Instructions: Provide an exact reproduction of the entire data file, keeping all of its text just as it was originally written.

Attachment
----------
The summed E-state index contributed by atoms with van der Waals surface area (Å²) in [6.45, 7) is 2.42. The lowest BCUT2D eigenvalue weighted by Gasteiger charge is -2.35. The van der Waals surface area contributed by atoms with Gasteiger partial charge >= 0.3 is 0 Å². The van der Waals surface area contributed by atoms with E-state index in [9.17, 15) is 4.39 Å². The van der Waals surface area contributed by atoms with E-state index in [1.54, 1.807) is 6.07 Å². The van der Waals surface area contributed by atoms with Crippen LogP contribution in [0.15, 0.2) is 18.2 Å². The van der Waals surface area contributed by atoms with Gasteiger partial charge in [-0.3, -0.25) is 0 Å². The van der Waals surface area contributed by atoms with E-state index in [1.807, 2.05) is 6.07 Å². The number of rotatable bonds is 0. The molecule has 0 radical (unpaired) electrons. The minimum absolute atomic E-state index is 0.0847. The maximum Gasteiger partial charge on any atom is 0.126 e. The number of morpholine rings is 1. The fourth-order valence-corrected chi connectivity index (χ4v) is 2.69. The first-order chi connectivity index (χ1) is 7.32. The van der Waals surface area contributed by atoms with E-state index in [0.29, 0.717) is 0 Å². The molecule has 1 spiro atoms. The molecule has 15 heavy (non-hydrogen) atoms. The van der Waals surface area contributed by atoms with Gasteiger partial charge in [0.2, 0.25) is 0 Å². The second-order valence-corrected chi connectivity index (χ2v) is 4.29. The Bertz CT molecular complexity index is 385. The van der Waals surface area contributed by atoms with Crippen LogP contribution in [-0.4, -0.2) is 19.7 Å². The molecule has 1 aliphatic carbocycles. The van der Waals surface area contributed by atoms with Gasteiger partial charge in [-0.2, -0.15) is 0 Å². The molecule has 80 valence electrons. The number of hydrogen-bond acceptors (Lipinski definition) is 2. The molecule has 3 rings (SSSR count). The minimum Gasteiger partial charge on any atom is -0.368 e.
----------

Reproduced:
The summed E-state index contributed by atoms with van der Waals surface area (Å²) in [6.45, 7) is 2.42. The lowest BCUT2D eigenvalue weighted by Gasteiger charge is -2.35. The van der Waals surface area contributed by atoms with Gasteiger partial charge >= 0.3 is 0 Å². The van der Waals surface area contributed by atoms with E-state index in [9.17, 15) is 4.39 Å². The van der Waals surface area contributed by atoms with E-state index in [1.54, 1.807) is 6.07 Å². The van der Waals surface area contributed by atoms with Crippen LogP contribution in [0.15, 0.2) is 18.2 Å². The van der Waals surface area contributed by atoms with Gasteiger partial charge in [-0.3, -0.25) is 0 Å². The van der Waals surface area contributed by atoms with E-state index in [1.807, 2.05) is 6.07 Å². The number of rotatable bonds is 0. The molecule has 0 radical (unpaired) electrons. The minimum absolute atomic E-state index is 0.0847. The maximum Gasteiger partial charge on any atom is 0.126 e. The number of morpholine rings is 1. The fourth-order valence-corrected chi connectivity index (χ4v) is 2.69. The first-order chi connectivity index (χ1) is 7.32. The van der Waals surface area contributed by atoms with E-state index in [0.29, 0.717) is 0 Å². The molecule has 1 spiro atoms. The molecule has 15 heavy (non-hydrogen) atoms. The van der Waals surface area contributed by atoms with Gasteiger partial charge in [0.2, 0.25) is 0 Å². The second-order valence-corrected chi connectivity index (χ2v) is 4.29. The Bertz CT molecular complexity index is 385. The van der Waals surface area contributed by atoms with Crippen LogP contribution in [-0.4, -0.2) is 19.7 Å². The molecule has 1 aliphatic carbocycles. The van der Waals surface area contributed by atoms with Gasteiger partial charge in [-0.2, -0.15) is 0 Å². The molecule has 80 valence electrons. The number of hydrogen-bond acceptors (Lipinski definition) is 2. The molecule has 3 rings (SSSR count). The minimum Gasteiger partial charge on any atom is -0.368 e.